SEOUL, South Korea — South Korea successfully launched its first homegrown space rocket on Tuesday, officials said, a triumph that boosted the country’s growing space ambitions but also proved it has key technologies to build a space-based surveillance system and bigger missiles amid animosities with rival North Korea.
The three-stage Nuri rocket succeeded in releasing and placing its functioning “performance verification” satellite at an altitude of 700 kilometers (435 miles) after its liftoff from South Korea’s space launch center at 4 p.m., the Science Ministry said.
“Dear fellow citizens, the space of Republic of Korea is fully open. The science and technology of Republic of Korea has made a great advance,” Science Minister Lee Jong-Ho told a televised news conference. “The government will continue its audacious march toward a space power with the people.”
Earlier live TV footage showed the 47-meter (154-foot) rocket, adorned with a national flag and its official name in Korean, rising into the air amid bright flames and thick white smoke.
The launch has made South Korea the world’s 10th nation to place a satellite into space with its own technology.
It was South Korea’s second launch of the Nuri rocket. In the first attempt last October, the rocket's dummy payload reached its desired altitude of 700 kilometers (435 miles) but didn't enter orbit because the engine of the rocket’s third stage burned out earlier than planned.
South Korea, the world’s 10th-largest economy, is a main supplier of semiconductors, automobiles and smartphones on world markets. But its space development program lags behind that of its Asian neighbors China, India and Japan.
North Korea placed its first and second Earth observation satellites into orbit in 2012 and 2016, though there is no proof that either one has ever transmitted spaced-based imagery and data back home. Those North Korean launches invited U.N. economic sanctions because they were viewed as covers for testing the country’s banned long-range missile technology.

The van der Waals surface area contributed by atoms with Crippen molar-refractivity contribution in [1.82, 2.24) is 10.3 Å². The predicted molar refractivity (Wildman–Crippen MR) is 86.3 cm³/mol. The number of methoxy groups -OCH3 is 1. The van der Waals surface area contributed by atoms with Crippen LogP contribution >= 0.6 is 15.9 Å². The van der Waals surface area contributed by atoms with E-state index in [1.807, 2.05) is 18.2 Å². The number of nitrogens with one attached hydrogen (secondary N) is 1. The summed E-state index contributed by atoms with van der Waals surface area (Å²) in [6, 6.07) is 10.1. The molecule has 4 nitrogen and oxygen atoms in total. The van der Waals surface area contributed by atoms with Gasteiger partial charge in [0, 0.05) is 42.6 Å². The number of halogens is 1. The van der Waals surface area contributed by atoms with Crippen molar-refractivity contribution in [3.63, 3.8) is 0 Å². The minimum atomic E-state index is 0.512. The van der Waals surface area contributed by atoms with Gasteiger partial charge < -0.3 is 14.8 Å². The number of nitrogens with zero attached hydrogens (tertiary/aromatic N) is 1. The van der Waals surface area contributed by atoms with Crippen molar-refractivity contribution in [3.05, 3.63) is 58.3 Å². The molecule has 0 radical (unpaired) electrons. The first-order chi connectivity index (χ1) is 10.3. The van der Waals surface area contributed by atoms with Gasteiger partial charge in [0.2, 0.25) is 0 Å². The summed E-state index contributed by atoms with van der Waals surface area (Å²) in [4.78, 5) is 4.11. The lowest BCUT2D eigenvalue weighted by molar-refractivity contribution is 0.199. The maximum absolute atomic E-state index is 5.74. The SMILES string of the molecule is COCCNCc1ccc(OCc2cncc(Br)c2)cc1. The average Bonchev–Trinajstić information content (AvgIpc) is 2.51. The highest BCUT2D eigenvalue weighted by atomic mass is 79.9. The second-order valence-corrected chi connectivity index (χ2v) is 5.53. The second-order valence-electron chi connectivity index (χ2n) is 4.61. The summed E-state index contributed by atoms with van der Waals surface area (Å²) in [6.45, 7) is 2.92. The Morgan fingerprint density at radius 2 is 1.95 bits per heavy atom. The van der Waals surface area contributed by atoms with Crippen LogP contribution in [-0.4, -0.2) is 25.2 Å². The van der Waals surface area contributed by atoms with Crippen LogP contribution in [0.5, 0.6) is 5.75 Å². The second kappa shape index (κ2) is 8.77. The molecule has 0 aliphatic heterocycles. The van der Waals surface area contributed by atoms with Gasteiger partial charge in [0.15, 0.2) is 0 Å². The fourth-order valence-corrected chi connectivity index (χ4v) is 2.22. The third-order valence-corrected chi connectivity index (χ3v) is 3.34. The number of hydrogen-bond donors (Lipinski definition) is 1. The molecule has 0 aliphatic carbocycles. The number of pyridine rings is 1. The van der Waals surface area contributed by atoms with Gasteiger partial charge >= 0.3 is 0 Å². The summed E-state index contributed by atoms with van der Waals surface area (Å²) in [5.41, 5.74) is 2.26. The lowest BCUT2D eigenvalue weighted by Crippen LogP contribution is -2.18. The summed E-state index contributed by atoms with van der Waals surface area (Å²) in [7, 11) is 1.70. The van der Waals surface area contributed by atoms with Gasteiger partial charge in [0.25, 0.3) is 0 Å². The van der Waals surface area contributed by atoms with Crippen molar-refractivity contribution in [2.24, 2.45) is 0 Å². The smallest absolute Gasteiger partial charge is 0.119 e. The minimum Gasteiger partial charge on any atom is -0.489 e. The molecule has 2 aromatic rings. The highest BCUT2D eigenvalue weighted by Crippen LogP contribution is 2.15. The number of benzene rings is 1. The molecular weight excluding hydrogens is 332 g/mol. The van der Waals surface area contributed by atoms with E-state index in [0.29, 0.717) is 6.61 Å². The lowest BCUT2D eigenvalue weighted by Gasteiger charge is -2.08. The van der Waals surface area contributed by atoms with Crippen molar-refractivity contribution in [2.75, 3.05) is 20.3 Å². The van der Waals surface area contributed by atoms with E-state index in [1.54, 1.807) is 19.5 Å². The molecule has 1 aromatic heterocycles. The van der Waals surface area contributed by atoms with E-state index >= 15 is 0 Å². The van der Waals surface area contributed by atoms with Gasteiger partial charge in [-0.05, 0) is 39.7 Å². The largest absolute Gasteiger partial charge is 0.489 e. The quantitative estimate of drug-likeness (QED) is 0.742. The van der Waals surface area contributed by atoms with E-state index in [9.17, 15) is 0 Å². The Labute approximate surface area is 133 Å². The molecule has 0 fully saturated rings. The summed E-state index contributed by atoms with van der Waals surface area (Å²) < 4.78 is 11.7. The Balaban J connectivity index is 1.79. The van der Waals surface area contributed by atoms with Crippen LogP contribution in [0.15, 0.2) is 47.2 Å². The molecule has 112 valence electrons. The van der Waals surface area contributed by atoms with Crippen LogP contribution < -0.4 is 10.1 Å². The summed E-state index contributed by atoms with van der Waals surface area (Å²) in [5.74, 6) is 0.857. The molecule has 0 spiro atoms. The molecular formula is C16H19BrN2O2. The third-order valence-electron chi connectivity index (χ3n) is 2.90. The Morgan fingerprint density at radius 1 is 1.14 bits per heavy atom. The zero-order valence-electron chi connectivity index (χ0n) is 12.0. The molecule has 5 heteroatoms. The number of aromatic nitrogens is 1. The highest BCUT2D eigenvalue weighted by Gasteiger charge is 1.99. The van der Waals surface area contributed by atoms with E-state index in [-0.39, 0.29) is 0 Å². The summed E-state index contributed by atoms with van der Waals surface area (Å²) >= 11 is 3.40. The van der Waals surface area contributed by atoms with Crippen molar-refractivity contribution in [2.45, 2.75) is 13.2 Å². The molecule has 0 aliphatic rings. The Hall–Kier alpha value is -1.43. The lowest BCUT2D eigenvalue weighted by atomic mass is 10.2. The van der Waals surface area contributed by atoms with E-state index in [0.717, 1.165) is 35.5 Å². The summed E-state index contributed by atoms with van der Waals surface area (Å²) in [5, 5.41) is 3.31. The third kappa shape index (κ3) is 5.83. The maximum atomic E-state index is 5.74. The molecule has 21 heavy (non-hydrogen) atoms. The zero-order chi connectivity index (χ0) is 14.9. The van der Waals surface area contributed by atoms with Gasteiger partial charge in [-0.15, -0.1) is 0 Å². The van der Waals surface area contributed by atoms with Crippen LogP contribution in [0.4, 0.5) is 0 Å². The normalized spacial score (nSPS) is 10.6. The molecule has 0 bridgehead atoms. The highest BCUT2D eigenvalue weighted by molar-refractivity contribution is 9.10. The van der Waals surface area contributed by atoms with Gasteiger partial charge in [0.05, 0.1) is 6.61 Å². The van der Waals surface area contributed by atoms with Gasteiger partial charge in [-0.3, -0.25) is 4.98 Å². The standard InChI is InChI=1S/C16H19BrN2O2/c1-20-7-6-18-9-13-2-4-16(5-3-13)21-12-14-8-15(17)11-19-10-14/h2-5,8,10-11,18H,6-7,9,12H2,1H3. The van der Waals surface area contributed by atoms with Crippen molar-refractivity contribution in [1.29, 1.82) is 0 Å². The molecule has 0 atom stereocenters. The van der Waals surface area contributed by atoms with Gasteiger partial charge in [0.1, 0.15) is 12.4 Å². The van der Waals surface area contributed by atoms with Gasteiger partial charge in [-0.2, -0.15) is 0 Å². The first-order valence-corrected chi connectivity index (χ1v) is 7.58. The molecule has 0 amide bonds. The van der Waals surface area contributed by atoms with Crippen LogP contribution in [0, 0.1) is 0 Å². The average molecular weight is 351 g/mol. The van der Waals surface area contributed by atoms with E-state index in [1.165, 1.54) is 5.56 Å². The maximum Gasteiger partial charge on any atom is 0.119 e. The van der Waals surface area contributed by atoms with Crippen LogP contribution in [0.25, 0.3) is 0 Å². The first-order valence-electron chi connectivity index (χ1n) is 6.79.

Since the early 1990s, South Korea has sent a slew of satellites into space, but all from overseas launch sites or aboard a rocket built with the help of foreign technology. In 2013, South Korea successfully launched a satellite for the first time from its soil, but the first stage of its launch vehicle was manufactured by the Russians.
After South Korea’s 2013 satellite launch, North Korea’s Foreign Ministry accused the United States of revealing “double standards and brigandish nature” because it supported the South Korean launch but spearheaded U.N. sanctions on the North’s 2012 satellite launch. North Korea didn’t immediately respond to Tuesday’s Nuri launch.
South Korea plans to conduct four more Nuri rocket launches in coming years. It also hopes to send a probe to the moon, build next-generation space launch vehicles and send large-scale satellites into orbit.
South Korean officials said the Nuri rocket has no military purposes.
The transfer of space launch technology is strictly restricted under a multilateral export control regime because it has military applications. Experts say ballistic missiles and space launch vehicles share similar bodies, engines and other components, though missiles require a reentry vehicle and other technologies.
“If you put a satellite on the top of a rocket, it would become a space launch vehicle. But if you mount a warhead on it, it becomes a weapon,” said Kwon Yong Soo, a former professor at Korea National Defense University in South Korea. “If we succeed in Nuri’s launch, it’s really meaningful because we also succeed in the test of a long-range rocket that can be used to build a long-range missile.”
Lee Choon Geun, an honorary research fellow at South Korea’s Science and Technology Policy Institute, said it’s difficult to directly use Nuri as a missile because it uses liquid fuels that must be kept at an extremely low temperature and requires much longer fueling time than solid fuels. He said North Korean long-range missiles also use liquid fuels, but extremely toxic ones that are maintained at ordinary temperatures and require less fueling time than Nuri’s.
This year, North Korea has test-launched about 30 missiles with potential ranges that place the U.S. mainland and its regional allies like South Korea and Japan within striking distance.
Kwon said Nuri's successful Nuri launch would prove that South Korea also has the capability to send a spy satellite into orbit.
South Korea currently has no military reconnaissance satellites of its own and depends on U.S. spy satellites to monitor strategic facilities in North Korea. South Korea has said it would launch its own surveillance satellites soon.